Too Fast to Live, Too Young to Die

Self-taught designer Vivienne Westwood quickly rose to success in the 70s and has sustained her relevance with unique silhouettes and widespread influence.

Many individuals label Westwood as the “Mother of Punk”, but the punk movement grew out of the despondent public as a result of the declining economic and political conditions in 1970s England, as an article by the Metropolitan Museum of Art explains. The article goes on to explain how Westwood contributed to the cultivation of the punk aesthetic, but crediting the designer with starting the movement would be an oversimplification.

Before Westwood was a designer, she worked as a school teacher and was married to Derek Westwood until 1965, when the two divorced. Later that year she met the future manager of the Sex Pistols Malcolm McLaren in London. The two started dating and then began a creative partnership. Initially, they pursued a career in fashion together, opening a secondhand store called Let It Rock, featuring 1950s clothing and some of McLaren’s extensive record collection. Over the years, the store’s name changed to Too Fast to Live, Too Young to Die, to Sex and finally to Seditionaries, but the rock and roll influence stayed the same.

Westwood began modifying T-shirts to sell in the store with rips and scandalous graphics and creating bondage-style trousers, inspired by the dissident and provocative nature of rock and roll music. Their countercultural references became very popular with London youth, and eventually the popularity of Westwood’s suggestive designs angered the conservative British media. Fueled by the success of their store, Westwood and McLaren released their first commercial ready-to-wear collection titled Pirates in 1981. The collection revolved around baggy silhouettes that contrasted heavily with the popular tight-fit at the time. That same year the couple ended their relationship, but Westwood continued to rise in the fashion world.

Westwood’s signature orb may not be one of the most well-known brand logos, but the ornate design makes it unique and recognizable. According to an article written by Westwood’s son Ben Westwood, the orb logo was conceived in 1985 when his mother was designing a collection inspired by royalty. Westwood explains how his mother was creating a sweater for this collection featuring royal motifs, including the coat of arms, the crown, and the Sovereign Orb from the crown jewels. He had given his mother a few astronomy magazines, including ones that highlighted Saturn and its rings, which inspired Westwood to add a satellite ring to make the orb look more futuristic. While designing this collection, Westwood hired a few designers to help her find a logo to represent her growing brand, but when Westwood’s friend Carlo D’Amario saw the orb design on the sweater, he encouraged her to make it her brand logo. D’Amario felt the combination flawlessly represented her desire to modernize tradition. The final orb logo resembles the Sovereign Orb, and the addition of the satellite ring gives the logo a celestial touch.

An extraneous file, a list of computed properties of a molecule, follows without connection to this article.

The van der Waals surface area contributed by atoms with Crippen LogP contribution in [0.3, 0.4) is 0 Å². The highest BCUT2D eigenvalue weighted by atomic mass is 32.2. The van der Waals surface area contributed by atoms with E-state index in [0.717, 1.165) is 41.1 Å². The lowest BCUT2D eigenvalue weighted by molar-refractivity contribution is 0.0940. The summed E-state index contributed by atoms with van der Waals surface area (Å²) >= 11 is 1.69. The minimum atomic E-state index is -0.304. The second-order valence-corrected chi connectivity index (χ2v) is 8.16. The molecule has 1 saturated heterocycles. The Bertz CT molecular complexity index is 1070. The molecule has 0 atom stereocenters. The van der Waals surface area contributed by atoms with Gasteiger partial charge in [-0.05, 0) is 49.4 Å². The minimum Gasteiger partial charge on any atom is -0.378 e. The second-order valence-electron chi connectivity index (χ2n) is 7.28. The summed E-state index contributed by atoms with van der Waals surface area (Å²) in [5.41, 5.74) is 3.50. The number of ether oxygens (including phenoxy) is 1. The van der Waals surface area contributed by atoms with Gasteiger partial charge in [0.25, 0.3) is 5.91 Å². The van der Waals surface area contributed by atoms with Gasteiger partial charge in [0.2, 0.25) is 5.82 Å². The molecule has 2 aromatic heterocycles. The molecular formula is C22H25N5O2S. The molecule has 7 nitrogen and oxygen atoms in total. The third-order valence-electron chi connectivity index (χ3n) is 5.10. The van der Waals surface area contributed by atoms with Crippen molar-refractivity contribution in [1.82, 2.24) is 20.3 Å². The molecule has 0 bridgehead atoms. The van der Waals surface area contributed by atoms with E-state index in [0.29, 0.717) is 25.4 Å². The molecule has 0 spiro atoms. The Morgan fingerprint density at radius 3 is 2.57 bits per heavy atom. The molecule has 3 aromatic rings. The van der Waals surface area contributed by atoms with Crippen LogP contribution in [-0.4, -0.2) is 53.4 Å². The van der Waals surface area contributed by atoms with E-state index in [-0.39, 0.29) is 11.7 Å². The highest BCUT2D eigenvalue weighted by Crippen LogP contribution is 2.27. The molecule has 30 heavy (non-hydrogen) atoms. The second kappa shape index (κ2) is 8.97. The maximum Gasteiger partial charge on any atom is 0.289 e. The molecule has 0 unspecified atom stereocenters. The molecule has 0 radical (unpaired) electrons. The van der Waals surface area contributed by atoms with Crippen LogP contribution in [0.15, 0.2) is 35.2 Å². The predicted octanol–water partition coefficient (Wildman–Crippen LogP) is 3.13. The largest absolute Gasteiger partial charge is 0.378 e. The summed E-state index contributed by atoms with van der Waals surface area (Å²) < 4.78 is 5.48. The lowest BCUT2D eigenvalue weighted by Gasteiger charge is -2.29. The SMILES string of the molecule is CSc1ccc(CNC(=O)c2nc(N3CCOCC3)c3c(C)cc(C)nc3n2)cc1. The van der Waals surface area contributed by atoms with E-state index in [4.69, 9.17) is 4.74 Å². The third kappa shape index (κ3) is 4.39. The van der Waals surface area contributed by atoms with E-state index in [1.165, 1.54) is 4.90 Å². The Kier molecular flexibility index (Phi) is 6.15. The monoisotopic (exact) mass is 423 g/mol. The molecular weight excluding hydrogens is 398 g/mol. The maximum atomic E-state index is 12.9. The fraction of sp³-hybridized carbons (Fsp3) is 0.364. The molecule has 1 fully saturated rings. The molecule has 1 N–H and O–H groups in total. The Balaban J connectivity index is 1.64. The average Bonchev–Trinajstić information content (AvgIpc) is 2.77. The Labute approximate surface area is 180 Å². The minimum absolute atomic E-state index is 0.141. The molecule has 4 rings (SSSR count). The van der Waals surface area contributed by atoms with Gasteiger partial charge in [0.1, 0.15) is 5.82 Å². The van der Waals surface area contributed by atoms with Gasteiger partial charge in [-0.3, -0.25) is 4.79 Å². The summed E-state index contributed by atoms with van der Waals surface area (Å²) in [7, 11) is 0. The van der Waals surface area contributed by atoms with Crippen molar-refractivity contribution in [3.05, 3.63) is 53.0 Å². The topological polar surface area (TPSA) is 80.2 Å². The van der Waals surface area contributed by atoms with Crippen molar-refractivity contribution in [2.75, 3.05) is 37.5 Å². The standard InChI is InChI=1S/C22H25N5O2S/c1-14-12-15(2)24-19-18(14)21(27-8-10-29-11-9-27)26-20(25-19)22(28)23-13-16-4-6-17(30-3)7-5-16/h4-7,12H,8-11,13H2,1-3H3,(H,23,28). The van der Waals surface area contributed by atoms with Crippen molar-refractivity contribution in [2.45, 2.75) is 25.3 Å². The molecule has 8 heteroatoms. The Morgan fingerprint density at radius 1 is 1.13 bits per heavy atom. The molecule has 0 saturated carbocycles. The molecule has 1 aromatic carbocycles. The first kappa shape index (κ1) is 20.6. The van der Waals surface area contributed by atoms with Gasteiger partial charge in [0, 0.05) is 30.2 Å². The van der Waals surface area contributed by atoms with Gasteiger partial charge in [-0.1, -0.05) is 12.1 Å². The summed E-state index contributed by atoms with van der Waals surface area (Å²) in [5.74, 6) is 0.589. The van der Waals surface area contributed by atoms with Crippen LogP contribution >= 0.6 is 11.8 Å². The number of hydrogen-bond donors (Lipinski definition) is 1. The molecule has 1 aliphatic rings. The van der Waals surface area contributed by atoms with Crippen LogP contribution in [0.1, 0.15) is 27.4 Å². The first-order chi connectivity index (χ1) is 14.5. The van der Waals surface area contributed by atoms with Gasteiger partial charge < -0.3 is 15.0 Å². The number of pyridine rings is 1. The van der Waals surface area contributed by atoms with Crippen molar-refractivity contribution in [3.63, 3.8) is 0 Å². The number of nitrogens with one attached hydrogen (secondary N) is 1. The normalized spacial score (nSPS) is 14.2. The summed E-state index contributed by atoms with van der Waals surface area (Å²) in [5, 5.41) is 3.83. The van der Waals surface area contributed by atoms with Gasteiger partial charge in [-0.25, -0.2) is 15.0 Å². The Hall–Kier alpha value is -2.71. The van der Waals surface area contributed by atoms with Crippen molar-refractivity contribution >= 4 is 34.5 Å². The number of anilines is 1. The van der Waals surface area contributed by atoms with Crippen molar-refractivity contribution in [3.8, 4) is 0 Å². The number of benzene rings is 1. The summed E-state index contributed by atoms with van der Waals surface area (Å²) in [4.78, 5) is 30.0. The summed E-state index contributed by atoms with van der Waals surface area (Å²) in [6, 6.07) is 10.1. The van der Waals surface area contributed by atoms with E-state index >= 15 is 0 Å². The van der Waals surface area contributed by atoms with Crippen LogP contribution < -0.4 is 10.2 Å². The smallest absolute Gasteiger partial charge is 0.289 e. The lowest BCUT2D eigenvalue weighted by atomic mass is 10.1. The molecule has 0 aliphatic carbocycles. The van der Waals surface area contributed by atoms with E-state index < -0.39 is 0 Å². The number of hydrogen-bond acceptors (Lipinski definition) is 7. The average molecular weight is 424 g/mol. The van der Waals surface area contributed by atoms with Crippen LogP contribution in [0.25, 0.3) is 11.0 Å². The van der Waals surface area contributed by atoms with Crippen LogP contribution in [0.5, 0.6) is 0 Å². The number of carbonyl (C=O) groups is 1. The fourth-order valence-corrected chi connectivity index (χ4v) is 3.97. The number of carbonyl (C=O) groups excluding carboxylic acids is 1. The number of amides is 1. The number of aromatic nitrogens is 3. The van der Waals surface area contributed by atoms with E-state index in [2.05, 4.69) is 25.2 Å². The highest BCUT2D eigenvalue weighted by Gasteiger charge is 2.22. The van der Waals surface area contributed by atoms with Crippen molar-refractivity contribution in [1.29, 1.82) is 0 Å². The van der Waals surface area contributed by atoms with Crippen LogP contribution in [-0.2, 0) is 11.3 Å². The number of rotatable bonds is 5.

The Sovereign Orb is a symbol of a ruler’s supremacy. The Royal Collection Trust explains that the actual orb is a hollow sphere of gold, with bands of emeralds, sapphires, rubies, diamonds and pearls, with a diamond cross at the top. The orb is placed in the monarch’s right hand during the coronation ceremony. In 1992 Westwood was made a dame, which is the female equivalent to the rank of a knight in the British Empire. Even though this was well after the formulation of the logo, the orb is also thought to symbolize her connection with British Royalty.

Unlike many other designer brands, very little of the clothing that Westwood releases features her logo, and it is very seldom monogrammed on anything. However, the orb is a key feature in a lot of her jewelry and accessories, and can be found faceted in between strings of pearls, or embossed on a clutch.

Over the years, Westwood has remained a voice of activism, but her cause has shifted with the times. As one of the few remaining independent global fashion houses, Vivienne Westwood has taken up the responsibility of producing ethically-sourced and environmentally friendly clothing. The brand started a campaign called Quality V Quantity that discourages overconsumption and encourages the purchasing of higher quality garments that will last longer than fast fashion pieces, as the Vivienne Westwood website explains. The brand has also transitioned to the use of sustainable fabrics, such as hemp, and uses environmentally friendly dyes to avoid long term damage to the planet. Westwood was also a part of a 2013 campaign that raised money for Greenpeace to halt the practice of drilling for oil in the Arctic. The brand designed t-shirts to advertise the campaign and then donated 100% of the proceeds to Greenpeace. Currently, the brand’s website also has a donation link for the National Health Service in the United Kingdom to help with COVID-19.

The brand’s immaculate clothing and support for relevant issues makes it easy to see why their pieces are coveted by fashion lovers everywhere.

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